By Dave Begel Contributing Writer Published Nov 14, 2015 at 11:03 AM

There is probably no class of musicians who have been more romantic or romanticized than the Italian tenor.

Today, we have Andrea Bocelli. Before him was Luciano Pavarotti. And before Pavarotti was Enrico Caruso, the Italian who changed the way music was sung, a man who became the first world-wide celebrity singer.

His star blazed brightly until his death at 48, and his final performance, on Christmas Eve in 1920, is the tale impressively told in "Bravo, Caruso!" which opened at Next Act Theatre Friday night.

The play was written by William Luce, who has made a career writing plays about great talents, like John Barrymore, Emily Dickinson and Emily Bronte.

And he has a great subject in Caruso. Taking advantage of the new invention of the phonograph and the marketing genius of RCA Victor, Caruso was bigger than life. He sang everywhere, both with the Metropolitan Opera and other companies. He toured constantly and was a hero in newspapers, magazines, on the radio and on records.

This production is set in the dressing room before Caruso is to sing the role of Eleazar in the opera "La Juive." The only characters are Caruso, played by David Cecsarini, and his faithful and long-time valet Mario Fantini, played by Christopher Tramantana.  

The wrapping of the play is a parade of anecdotes of a colorful career told alternately by Caruso and Fantini. Theirs is a relationship that reminds you of an old married couple. They finish each other’s sentences. They bicker easily and with humor. Caruso soars in the ether of stardom while Fantini sails smoothly in the river of service and devotion.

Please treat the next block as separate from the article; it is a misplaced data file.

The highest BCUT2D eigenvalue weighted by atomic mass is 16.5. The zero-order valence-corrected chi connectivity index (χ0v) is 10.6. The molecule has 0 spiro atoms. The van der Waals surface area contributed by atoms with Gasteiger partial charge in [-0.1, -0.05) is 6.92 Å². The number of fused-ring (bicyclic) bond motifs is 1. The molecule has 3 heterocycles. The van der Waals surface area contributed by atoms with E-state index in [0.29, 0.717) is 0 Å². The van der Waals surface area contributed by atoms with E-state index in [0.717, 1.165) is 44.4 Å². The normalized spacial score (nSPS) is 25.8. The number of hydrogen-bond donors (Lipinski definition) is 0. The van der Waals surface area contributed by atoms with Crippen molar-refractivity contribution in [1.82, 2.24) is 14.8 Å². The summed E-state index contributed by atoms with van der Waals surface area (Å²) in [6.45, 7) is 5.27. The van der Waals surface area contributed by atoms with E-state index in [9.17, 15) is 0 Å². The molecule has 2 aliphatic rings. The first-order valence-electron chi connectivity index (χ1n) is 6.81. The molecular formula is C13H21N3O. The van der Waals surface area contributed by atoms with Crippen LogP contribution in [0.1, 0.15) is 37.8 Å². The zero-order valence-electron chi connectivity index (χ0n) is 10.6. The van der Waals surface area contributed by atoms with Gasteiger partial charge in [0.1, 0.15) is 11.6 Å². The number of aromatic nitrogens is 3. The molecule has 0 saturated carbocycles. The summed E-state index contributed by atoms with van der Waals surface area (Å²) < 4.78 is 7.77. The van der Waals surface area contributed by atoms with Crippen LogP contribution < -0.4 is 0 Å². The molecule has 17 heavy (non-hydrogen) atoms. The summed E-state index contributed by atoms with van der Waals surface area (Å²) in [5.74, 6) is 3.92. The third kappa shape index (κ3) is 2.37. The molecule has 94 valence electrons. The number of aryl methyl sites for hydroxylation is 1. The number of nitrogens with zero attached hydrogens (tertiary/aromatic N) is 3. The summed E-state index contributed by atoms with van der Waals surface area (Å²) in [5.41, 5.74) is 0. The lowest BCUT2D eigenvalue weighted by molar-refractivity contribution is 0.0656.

The drama of the tale is the dismissive nature of both men over the severe cough that plagued the tenor.

Caruso had developed a cough, as well as a pain in his back and down his leg, after he sang "Samson and Delilah" on Dec. 4. His doctor treated him for bronchitis, but on Dec. 11, while singing at the Brooklyn Academy of Music, blood began to pour from his mouth, and the performance was stopped after just one act.

And then came Christmas Eve.

Caruso is meeting with two reporters (played by the audience) before his performance. At various times, he is wrought with a coughing fit and occasionally finds his handkerchief stained with blood he has coughed up.

Rick Rasmussen designed a handsome dressing room for this production. The chaise lounge in the middle serves as the heart, just as such luxury served as the heart of Caruso’s life.

Cecsarini, who is the producing artistic director at Next Act, displays his incredible array of acting chops in his performance. He embodies a man who knows he’s a star but who has a marvelous sense of humor about him. Caruso loves the joke and the anecdote, and Cecsarini is so realistic that it wouldn’t be surprising to see him break out in an operatic rendition of "Vesti la Giubba."

Tramantana matches the excess of Caruso with the buttoned-up good humor of a man devoted to another man but comfortable in both the abuse and praise he suffers from his boss.

"Bravo, Caruso!" is less a story than a character study of greatness. It is two men, bound together by music and service, and the tale of the end of the world as they know it.

"Bravo, Caruso!" runs through Dec. 6 and information on showtimes and tickets is available here.

Dave Begel Contributing Writer

With a history in Milwaukee stretching back decades, Dave tries to bring a unique perspective to his writing, whether it's sports, politics, theater or any other issue.

He's seen Milwaukee grow, suffer pangs of growth, strive for success and has been involved in many efforts to both shape and re-shape the city. He's a happy man, now that he's quit playing golf, and enjoys music, his children and grandchildren and the myriad of sports in this state. He loves great food and hates bullies and people who think they are smarter than everyone else.

This whole Internet thing continues to baffle him, but he's willing to play the game as long as keeps lending him a helping hand. He is constantly amazed that just a few dedicated people can provide so much news and information to a hungry public.

Despite some opinions to the contrary, Dave likes most stuff. But he is a skeptic who constantly wonders about the world around him. So many questions, so few answers.